House holds Steve Bannon in criminal contempt of Congress for ignoring subpoena, sends to DOJ

House holds Steve Bannon in criminal contempt of Congress for ignoring subpoena, sends to DOJ
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The House on Thursday voted to hold Steve Bannon in criminal contempt of Congress over his refusal to comply with a subpoena from the House select committee to investigate the Jan. 6 riot on the U.S. Capitol.

The matter will be forwarded to the Department of Justice, which will decide whether to pursue criminal charges against Bannon.

Bannon was an adviser to former President Donald Trump but was fired from his role at the White House in 2017, long before the Jan. 6 riot at the U.S. Capitol. Despite having no government role on Jan. 6, Bannon argues the information sought by the committee is protected by “executive privilege," an argument Trump is also making, and that he is “not required to respond at this time.”

He is one of the dozens of individuals who have received subpoenas or requests for information from the committee about the events on the day of and leading up to Jan. 6.

SCALISE CALLS BANNON CONTEMPT VOTE A ‘DISTRACTION’ FROM BIDEN CRISES

Thursday’s vote came just two days after the Jan. 6 select committee unanimously voted to recommend holding Bannon in contempt.

House Republican leadership did not formally whip votes against the contempt resolution but strongly urged members to vote against it.

A pair of House Republicans on the Jan. 6 panel voted for the contempt resolution — Reps. Liz Cheney of Wyoming and Adam Kinzinger of Illinois. Seven other House Republicans also voted for the measure — Reps. Brian Fitzpatrick of Pennsylvania, Anthony Gonzalez of Ohio, Jaime Herrera Beutler of Washington, John Katko of New York, Nancy Mace of South Carolina, Peter Meijer of Michigan, and Fred Upton of Michigan.

Indiana Republican Rep. Jim Banks managed debate again. Banks is one of five Republicans that House Minority Leader Kevin McCarthy originally appointed to sit on the Jan. 6 committee, but Pelosi vetoed him and Ohio Rep. Jim Jordan — the first time such a veto had occurred in Congress.

"Congress is prohibited from conducting criminal investigations, period. But that's exactly what the select committee is doing: conducting an illicit, criminal investigation into American citizens," Banks said on the House floor. "Congress can only issue subpoenas that serve a legislative purpose. The question that the committee must answer is, why are they seeking information about a permitted political rally?"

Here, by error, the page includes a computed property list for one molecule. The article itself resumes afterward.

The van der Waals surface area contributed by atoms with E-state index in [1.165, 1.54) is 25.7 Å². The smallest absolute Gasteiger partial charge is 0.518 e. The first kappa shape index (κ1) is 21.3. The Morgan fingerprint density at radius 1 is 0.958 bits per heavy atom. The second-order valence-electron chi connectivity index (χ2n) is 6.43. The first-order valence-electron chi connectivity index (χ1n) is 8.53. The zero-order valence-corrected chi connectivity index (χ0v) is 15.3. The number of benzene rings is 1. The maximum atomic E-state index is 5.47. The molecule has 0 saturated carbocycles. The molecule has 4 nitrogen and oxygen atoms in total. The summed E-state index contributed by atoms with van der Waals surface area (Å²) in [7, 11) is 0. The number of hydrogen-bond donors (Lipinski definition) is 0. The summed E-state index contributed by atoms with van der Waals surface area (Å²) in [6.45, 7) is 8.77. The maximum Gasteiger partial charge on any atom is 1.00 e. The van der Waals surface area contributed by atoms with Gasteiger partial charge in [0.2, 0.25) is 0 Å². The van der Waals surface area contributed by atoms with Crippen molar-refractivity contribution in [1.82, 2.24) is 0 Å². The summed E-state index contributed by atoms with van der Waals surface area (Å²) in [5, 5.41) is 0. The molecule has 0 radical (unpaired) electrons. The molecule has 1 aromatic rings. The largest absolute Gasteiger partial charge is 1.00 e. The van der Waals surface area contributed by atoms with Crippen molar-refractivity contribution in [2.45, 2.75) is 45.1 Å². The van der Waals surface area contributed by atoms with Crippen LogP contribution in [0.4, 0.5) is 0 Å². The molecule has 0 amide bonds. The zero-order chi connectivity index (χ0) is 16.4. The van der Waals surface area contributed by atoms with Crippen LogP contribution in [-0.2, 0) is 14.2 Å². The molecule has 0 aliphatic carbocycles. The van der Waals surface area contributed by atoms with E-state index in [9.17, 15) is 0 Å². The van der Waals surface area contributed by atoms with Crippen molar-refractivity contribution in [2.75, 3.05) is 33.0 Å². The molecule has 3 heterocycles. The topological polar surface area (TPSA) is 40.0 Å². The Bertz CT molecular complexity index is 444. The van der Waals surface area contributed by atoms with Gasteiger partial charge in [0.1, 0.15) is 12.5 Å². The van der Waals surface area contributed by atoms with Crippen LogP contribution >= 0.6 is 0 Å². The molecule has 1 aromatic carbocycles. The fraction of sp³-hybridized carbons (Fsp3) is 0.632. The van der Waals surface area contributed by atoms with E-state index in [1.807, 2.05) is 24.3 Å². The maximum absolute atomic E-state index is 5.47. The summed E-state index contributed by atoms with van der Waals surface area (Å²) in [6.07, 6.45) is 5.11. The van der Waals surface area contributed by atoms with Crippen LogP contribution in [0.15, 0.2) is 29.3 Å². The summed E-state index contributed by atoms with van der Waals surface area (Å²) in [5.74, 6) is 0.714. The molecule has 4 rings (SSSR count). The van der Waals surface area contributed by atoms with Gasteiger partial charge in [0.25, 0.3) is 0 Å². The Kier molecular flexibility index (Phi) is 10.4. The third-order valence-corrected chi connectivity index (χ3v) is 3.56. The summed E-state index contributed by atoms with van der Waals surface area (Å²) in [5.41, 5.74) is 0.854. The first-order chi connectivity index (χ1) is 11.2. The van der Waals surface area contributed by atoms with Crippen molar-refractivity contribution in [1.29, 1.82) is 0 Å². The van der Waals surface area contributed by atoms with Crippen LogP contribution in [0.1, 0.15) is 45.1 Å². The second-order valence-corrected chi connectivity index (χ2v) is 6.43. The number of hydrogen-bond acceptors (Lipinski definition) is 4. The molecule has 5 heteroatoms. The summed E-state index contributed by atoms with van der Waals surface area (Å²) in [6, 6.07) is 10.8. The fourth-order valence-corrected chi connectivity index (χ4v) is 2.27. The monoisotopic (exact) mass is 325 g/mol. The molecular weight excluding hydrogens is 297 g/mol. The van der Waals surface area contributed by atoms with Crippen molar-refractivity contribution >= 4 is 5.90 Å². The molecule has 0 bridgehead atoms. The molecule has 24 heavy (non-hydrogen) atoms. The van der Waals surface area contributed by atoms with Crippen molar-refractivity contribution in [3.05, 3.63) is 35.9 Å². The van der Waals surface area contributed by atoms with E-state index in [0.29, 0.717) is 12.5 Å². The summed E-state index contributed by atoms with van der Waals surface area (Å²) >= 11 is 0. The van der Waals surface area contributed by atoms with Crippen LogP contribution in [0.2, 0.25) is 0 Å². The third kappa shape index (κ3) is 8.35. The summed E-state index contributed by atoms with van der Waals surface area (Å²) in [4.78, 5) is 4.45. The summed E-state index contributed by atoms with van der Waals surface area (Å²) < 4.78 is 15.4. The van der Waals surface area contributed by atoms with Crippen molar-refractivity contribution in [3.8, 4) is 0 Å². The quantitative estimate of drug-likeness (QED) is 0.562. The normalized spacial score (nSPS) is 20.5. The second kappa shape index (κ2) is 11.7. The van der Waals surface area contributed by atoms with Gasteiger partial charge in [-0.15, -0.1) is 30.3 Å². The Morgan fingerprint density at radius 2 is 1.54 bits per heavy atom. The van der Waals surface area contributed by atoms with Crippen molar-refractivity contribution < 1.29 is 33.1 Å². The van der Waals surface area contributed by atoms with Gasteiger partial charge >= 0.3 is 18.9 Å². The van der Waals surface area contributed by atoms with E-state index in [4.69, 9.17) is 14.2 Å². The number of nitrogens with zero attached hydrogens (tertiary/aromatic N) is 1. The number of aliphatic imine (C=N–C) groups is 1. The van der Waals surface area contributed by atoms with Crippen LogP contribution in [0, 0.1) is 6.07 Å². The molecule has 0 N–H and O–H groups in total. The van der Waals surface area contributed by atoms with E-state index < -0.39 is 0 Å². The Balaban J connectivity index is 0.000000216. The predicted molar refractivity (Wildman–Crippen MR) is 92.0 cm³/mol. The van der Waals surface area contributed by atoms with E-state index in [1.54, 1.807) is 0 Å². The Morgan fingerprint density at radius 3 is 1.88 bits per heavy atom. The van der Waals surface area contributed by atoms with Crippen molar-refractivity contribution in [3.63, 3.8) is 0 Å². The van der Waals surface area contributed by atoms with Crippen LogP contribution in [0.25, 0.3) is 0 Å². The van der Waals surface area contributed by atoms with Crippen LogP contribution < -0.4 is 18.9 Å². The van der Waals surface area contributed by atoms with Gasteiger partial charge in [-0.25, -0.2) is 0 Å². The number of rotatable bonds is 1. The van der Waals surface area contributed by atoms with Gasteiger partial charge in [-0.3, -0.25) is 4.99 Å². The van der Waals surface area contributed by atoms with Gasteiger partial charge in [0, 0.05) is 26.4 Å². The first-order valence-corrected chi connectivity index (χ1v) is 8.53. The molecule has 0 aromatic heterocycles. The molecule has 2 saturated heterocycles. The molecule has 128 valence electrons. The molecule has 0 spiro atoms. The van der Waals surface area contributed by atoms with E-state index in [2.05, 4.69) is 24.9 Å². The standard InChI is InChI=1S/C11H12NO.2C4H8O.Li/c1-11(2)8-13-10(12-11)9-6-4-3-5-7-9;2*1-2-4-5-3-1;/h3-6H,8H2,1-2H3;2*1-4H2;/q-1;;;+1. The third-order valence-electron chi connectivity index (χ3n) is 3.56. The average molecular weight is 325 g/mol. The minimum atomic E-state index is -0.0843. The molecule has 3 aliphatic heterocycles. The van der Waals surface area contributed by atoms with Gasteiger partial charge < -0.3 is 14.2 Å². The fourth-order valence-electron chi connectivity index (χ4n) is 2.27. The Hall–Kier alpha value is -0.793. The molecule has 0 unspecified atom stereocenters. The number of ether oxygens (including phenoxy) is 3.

His arguments echoed that of McCarthy, who told reporters in a press conference earlier on Thursday that the Bannon subpoena was “invalid.”

Cheney, vice chairwoman of the Jan. 6 committee, and Chairman Rep. Bennie Thompson of Mississippi managed floor debate for those arguing in favor of holding Bannon in criminal contempt. They argued Bannon had direct and advanced knowledge about the events of Jan. 6.

She quoted what Bannon said on his podcast on Jan. 5 and Jan 6: "All hell is going to break loose ... We are coming in right over the target ... This is the point of attack we have always wanted."

Cheney also identified some legislative purposes of the committee, including the evaluation of whether to strengthen criminal laws.

In a seemingly personal move against Banks, Cheney entered into the congressional record a letter he wrote to Secretary of the Interior Deb Haaland identifying himself as the person McCarthy appointed as the ranking member on the Jan. 6 committee.

The DOJ has not incited any person with contempt of Congress since 1983.

In the past, other individuals the House has voted to hold in criminal contempt have negotiated to avoid a criminal indictment. The executive branch has also historically been reluctant to enforce congressional subpoenas for current or former administration officials.

President Joe Biden has signaled he thinks the DOJ should prosecute those who resist the committee’s subpoenas. That has raised concerns about the DOJ's impartiality, though the department said it would make decisions about productions independently.

Other famous individuals the House has voted to hold in criminal contempt of Congress include Obama administration Attorney General Eric Holder and Trump administration Attorney General William Barr.

Unlike those administration officials, Bannon had no government role on Jan. 6, meaning Congress may assess inciting him in a different manner.

CLICK HERE TO READ MORE FROM THE WASHINGTON EXAMINER

In the past, congressional committees have negotiated with individuals for information sought for a subpoena. Another option is attempting to enforce the subpoena in civil court.

It could take years to litigate Bannon’s refusal to comply with the subpoena and for Congress to administer holding him in contempt.

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Tags: News, Congress, Liz Cheney, Steve Bannon, Jim Banks, January 6, January 6 Commission

Original Author: Emily Brooks

Original Location: House holds Steve Bannon in criminal contempt of Congress for ignoring subpoena, sends to DOJ

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